The Best Sicilian Wines To Try This Year

One sip will transport you.

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Unlike anywhere else in Italy, or rather, anywhere else in the world, Sicily is a landscape that’s long been a symbol of bounty and biodiversity. It flaunts everything from windswept cliffs and turquoise beaches to craggy mountains and an active volcano. One such abundance Sicily is revered for is the wine grape, with approximately 70 varieties considered native to the island. “Being in the real middle of the Mediterranean and having the possibility of working with a true puzzle of terroirs — with soils from the poor black volcanic ash to the super white fine calcareous powders — this is real luxury in winemaking. This is the magic,” Planeta winemaker Patricia Toth tells TZR.

Trying to make sense of how grapes can grow in these drastic environments might be puzzling to those not in wine. Emanuele Corsale of Donnafugata points to differences in both climate and soil types when asked why several different types of wines can be made here. “In the western part of the region, the climate is Mediterranean with hot summers and warm winters but in the eastern part, in areas like Mt.Etna, the climate is continental,” Corsale explains. There’s also Pantelleria off the coast. “It’s a wild and volcanic island between Sicily and Africa with a climate that is characterized by mild winters with little rain, and even more so the strong Scirocco winds.” Because of these harsh conditions, winemakers have to protect the grapes. “The vines are cultivated on very low alberellos (small terraces), bordered by drystone walls made with lava stones.” This area has even been granted Unesco World Heritage status.


While a trip to Sicily is the best way to get a lay of the winemaking land, diving into the region’s wines at home is a fine alternative. But where to begin? “Sicily is a wine continent, as we like to call it,” Corsale says. As such, there are several varieties you can choose to sip, but here’s a primer on the best ones to begin with.

Nero D’Avola

The Nero D’Avola black grape variety is native to western Sicily and is perhaps the most famous of the entire island (certainly the most recognized around the world). “This grape can be used for fresh and light wines as well as full body reds wines like our iconic Mille e Una Notte,” Corsale says. You can expect aromas like plums and black cherries from this indigenous grape.


Sicily’s most popular white grape variety is Grillo. “Historically, it’s been principally planted in the province of Trapani but in recent years is spreading into other parts of the island for the production of dry white wines,” Corsale says. If you haven’t taste it yet, one can expect a medley of aromas. “Grillo offers a fresh bouquet with captivating notes of white-fleshed fruit combined with scents of wildflowers and mint. The fruity notes resurface on the palate with pleasant freshness and smoothness,” Corsale adds.

Nerello Mascalese

The principle grape variety of Mount Etna, Nerello Mascalese is an ancient variety also famous in Sicily. “It’s a black grape variety that grows in high density but with low yields, the wines produced are elegant and one-of-a-kind,” Corsale says. “The volcanic soil brings to life the variety’s most prestigious versions under the name Etna DOC.” Common tasting notes include lush red fruit flavors and dried herbs.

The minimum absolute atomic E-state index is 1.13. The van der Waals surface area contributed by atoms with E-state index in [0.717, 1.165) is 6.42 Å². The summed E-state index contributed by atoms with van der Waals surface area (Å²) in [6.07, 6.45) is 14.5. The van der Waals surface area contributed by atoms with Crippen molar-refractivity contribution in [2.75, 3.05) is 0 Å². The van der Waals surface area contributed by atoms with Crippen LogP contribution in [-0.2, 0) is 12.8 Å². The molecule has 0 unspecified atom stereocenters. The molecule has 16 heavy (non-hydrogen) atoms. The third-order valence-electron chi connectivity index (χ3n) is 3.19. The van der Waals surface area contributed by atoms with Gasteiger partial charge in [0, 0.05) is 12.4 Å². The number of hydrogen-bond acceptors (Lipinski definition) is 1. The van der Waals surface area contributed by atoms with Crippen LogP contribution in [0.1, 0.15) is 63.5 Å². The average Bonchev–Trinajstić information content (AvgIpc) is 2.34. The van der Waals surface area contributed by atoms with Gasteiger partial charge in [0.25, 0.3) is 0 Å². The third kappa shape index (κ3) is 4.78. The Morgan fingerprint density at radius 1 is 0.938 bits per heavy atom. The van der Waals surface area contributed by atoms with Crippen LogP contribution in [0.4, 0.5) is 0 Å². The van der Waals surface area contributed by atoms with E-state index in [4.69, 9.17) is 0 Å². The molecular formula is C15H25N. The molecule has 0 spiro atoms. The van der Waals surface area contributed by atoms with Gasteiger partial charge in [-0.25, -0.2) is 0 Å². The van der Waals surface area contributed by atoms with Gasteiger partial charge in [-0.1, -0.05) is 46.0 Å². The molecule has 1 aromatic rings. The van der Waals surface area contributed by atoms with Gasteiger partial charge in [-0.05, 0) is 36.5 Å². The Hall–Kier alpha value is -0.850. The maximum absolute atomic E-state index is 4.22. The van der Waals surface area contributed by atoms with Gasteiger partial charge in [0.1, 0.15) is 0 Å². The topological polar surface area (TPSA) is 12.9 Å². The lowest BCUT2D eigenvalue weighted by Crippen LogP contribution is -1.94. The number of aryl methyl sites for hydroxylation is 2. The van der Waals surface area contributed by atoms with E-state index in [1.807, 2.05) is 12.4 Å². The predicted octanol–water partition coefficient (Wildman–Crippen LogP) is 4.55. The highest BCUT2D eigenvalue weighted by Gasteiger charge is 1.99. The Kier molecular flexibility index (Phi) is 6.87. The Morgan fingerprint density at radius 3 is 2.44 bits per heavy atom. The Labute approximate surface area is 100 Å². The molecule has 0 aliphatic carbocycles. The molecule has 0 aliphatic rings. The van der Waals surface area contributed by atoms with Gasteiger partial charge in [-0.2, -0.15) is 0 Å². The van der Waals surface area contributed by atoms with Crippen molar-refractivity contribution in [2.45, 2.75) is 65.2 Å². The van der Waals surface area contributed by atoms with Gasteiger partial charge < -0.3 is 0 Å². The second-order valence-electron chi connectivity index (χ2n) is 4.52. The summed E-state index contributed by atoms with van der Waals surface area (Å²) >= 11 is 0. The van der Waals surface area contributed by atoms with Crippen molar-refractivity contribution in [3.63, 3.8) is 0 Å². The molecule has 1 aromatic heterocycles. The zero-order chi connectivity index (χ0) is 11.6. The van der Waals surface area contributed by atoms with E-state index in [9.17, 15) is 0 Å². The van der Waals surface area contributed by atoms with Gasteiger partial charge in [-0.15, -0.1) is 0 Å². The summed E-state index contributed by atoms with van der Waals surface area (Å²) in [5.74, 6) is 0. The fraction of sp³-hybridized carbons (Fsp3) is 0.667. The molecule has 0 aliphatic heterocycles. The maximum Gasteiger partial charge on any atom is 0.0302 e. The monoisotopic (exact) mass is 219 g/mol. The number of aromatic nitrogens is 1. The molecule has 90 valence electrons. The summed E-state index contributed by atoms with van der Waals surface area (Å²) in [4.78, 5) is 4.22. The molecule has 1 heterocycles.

“The whites are way more fresh and bright than people might expect,” Toth says of white varieties grown on the island. Carricante is one such grape, and is “characterized by minerality and freshness with some salty notes,” Corsale adds. “It [makes] white wines suitable for long aging in the bottle.”



A red that Toth describes as “playful”: Frappato brings a fresh burst of red berries to the table. It tends to produce light bodied wines and can even be served with a slight chill. Toth points to Cerasuolo di Vittoria (a DOCG in Sicily that blends Nero d’Avola and Frappato) as an excellent wine to drink on its own on a warm summer day.


If you’ve got a handle on the main vanities of Sicily, you might be curious what winemakers and experts in the region suggest sipping beyond the staples. “My answer to this could be very long. But definitely you should form a friendship with Grecanico,” Toth says, adding that sparkling Carricante is also on the rise. “I really enjoy the growing curiosity and knowledge around this. Great potential, in my opinion.”

Fortified styles should also be on your radar. “They are representing an incredible heritage in the history of winemaking, but today only a few people learn them and enjoy them: Some of these fortified wines are really like a story closed in a bottle,” Toth says. Of course there’s Marsala, perhaps the best known style. But Corsale points to Ben Ryé as another Sicilian fortified to try, which is made using a special technique called Passito. "The name Passito comes from the Italian word appassimento, which translates to ‘withering.’ The drying process concentrates the sugars in the grapes, leading to wines with higher alcohol content and sweeter flavor,” Corsale says.

Food Pairings

The only thing better than Sicilian wine is Sicilian wine paired with food. And with summer in full swing, warm temperatures are at top of mind. “In very hot Sicilian summers we recommend fresh and light wines such as Lighea, which is one of our wines produced in Pantelleria, a 100% Zibibbo perfect with all types of oily fish, baked pasta in white sauce, and fried fish,” Corsale says. She also points to rosè, suggesting it with aperitifs, raw fish, vegetarian dishes, and delicate meats.


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